Rόschen et al  looked at patient satisfaction and reported that patients were more satisfied with sub-Tenon's anesthesia than topical anesthesia. The difference in the satisfaction scores was not huge and may not be clinically significant.  In our study, surgeons noted the patient's co-operation and found that the majority in both groups were significantly co-operative.
The quality of anesthesia of different topical agents may vary in small incision cataract surgery, but no study appears to have compared the effectiveness of all available topical anesthetics.  Although amethicone tends to be used in UK and tetracaine in USA, ,, Chittenden et al  preferred oxybuprocaine 0.4% as it is less irritant. Srinivasan et al  used proxymethocaine 0.5%. In our study, proparacaine 0.5% was used.
The choice of anesthetic technique will always depend on a balance between the patient's wishes, the operative needs of the surgeon, the skills of the anesthetist and the facility where such surgery is being performed. 
This study has shown that sub-Tenon's anesthesia provides better pain relief than topical anesthesia during phacoemulsification.
| References|| |
|1.||Davidson M, Padroni S, Bunce C, Ruschen H. Sub-Tenon's anaesthesia versus topical anaesthesia for cataract surgery (Review). The Cochrane Collaboration. No. 3. Chichester: John and Wiley Publishers, The Cochrane Library; 2009. |
|2.||Kumar CM, Williamson S, Manickam B. A review of sub-Tenon's block: current practice and recent development. Eur J Anaesthesiol 2005;22:567-577. |
|3.||Stevens JD. A new local anesthesia technique for cataract extraction by one quadrant sub-Tenon's infiltration. Br J Ophthalmol 1992;76:670-674. |
|4.||Roman SJ, Chong Sit DA, Boureau CM, Auclin FX, Ullern MM. Sub-Tenon's anaesthesia: an efficient and safe technique. Br J Ophthalmol 1997;81:673-676. |
|5.||Chittenden HB, Meacock WR, Govan JA. Topical anaesthesia with oxybuprocaine versus sub-Tenon's infiltration with 2% lignocaine for small incision cataract surgery. Br J Ophthalmol 1997;81:288-290. |
|6.||Manners TD, Burton RL. Randomised trial of topical versus sub-Tenon's local anaesthesia for small-incision cataract surgery. Eye (Lond) 1996;10:367-370. |
|7.||Fichman RA. Use of topical anesthesia alone in cataract surgery. J Cataract Refract Surg 1996;22:612-614. |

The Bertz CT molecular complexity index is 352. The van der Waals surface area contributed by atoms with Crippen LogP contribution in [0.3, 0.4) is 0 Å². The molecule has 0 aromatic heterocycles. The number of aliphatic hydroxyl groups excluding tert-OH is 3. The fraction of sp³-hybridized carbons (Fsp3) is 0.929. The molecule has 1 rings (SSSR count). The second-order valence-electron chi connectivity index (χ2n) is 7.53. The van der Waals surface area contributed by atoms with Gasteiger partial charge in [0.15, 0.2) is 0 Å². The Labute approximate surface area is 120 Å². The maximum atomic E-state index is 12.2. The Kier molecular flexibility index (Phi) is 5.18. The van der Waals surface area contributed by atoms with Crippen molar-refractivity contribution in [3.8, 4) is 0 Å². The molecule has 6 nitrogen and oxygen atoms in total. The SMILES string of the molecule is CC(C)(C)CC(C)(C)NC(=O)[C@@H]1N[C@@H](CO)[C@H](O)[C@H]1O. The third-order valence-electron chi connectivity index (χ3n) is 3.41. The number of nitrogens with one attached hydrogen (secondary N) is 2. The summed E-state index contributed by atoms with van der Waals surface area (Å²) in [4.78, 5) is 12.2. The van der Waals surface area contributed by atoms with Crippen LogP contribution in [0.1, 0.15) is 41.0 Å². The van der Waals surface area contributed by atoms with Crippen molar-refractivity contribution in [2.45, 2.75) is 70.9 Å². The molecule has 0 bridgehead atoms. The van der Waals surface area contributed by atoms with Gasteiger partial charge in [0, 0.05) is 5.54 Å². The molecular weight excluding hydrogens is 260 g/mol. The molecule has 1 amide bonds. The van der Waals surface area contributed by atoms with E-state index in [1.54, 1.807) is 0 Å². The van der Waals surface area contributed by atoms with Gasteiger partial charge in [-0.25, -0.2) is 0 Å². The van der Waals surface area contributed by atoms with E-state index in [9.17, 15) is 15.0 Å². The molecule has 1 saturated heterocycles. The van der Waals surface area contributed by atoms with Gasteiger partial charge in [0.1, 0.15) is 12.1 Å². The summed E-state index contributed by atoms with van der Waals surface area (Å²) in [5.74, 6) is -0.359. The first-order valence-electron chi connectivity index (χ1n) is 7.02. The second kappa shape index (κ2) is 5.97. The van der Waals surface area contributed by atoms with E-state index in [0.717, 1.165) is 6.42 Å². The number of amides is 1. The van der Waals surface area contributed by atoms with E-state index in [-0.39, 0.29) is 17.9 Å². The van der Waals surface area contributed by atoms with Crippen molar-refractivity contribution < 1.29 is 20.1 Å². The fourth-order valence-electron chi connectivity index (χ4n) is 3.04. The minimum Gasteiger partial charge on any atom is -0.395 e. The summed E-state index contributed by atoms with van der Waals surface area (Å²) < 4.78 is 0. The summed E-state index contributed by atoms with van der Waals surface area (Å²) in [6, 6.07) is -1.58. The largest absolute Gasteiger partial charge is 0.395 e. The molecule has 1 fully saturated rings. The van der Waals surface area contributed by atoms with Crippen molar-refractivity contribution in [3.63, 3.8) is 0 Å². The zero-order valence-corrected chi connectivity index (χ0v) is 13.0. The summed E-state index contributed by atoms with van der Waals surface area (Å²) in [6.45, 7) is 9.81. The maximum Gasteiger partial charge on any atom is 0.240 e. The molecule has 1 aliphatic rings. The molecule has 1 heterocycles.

|8.||Srinivasan S, Fern AI, Selvaraj S, Hasan S. Randomized double-blind clinical trial comparing topical and sub-Tenon's anaesthesia in routine cataract surgery. Br J Anaesth 2004;93:683-686. |
|9.||Mathew MR, Williams A, Esakowitz L, Webb LA, Murray SB, Bennett HG. Patient comfort during clear corneal phacoemulsification with sub-Tenon's local anesthesia. J Cataract Refract Surg 2003;29:1132-1136. |
|10.||Sekundo W, Dick HB, Schmidt JC. Lidocaine-assisted xylocaine jelly anesthesia versus one quadrant sub-Tenon infiltration for self-sealing sclerocorneal incision routine phacoemulsification. Eur J Ophthalmol 2004;14:111-116. |
|11.||Zafirakis P, Voudouri A, Rowe S, Livir-Rallatos G, Livir-Rallatos C, Canakis C, et al. Topical versus sub-Tenon's anesthesia without sedation in cataract surgery. J Cataract Refract Surg 2001;27:873-879. |
|12.||Vielpeau I, Billotte C, Kreidie J, Lecoq P. Comparative study between topical anesthesia and sub-Tenon's capsule anesthesia for cataract surgery. J Fr Ophtalmol 1999;22:48-51. |
|13.||Rüschen H, Celaschi D, Bunce C, Carr C. Randomised controlled trial of sub-Tenon's block versus topical anaesthesia for cataract surgery: a comparison of patient satisfaction. Br J Ophthalmol 2005;89:291-293. |
|14.||Kershner RM. Topical anesthesia for small incision self-sealing cataract surgery. A prospective evaluation of the first 100 patients. J Cataract Refract Surg 1993;19:290-292. |
|15.||Duguid IG, Claoué CM, Thamby-Rajah Y, Allan BD, Dart JK, Steele AD. Topical anaesthesia for phacoemulsification surgery. Eye (Lond) 1995;9:456-459. |
|16.||Kumar CM, Dodds C. Ophthalmic regional block. Ann Acad Med Singapore 2006;35:158-167. |
[Table 1], [Table 2]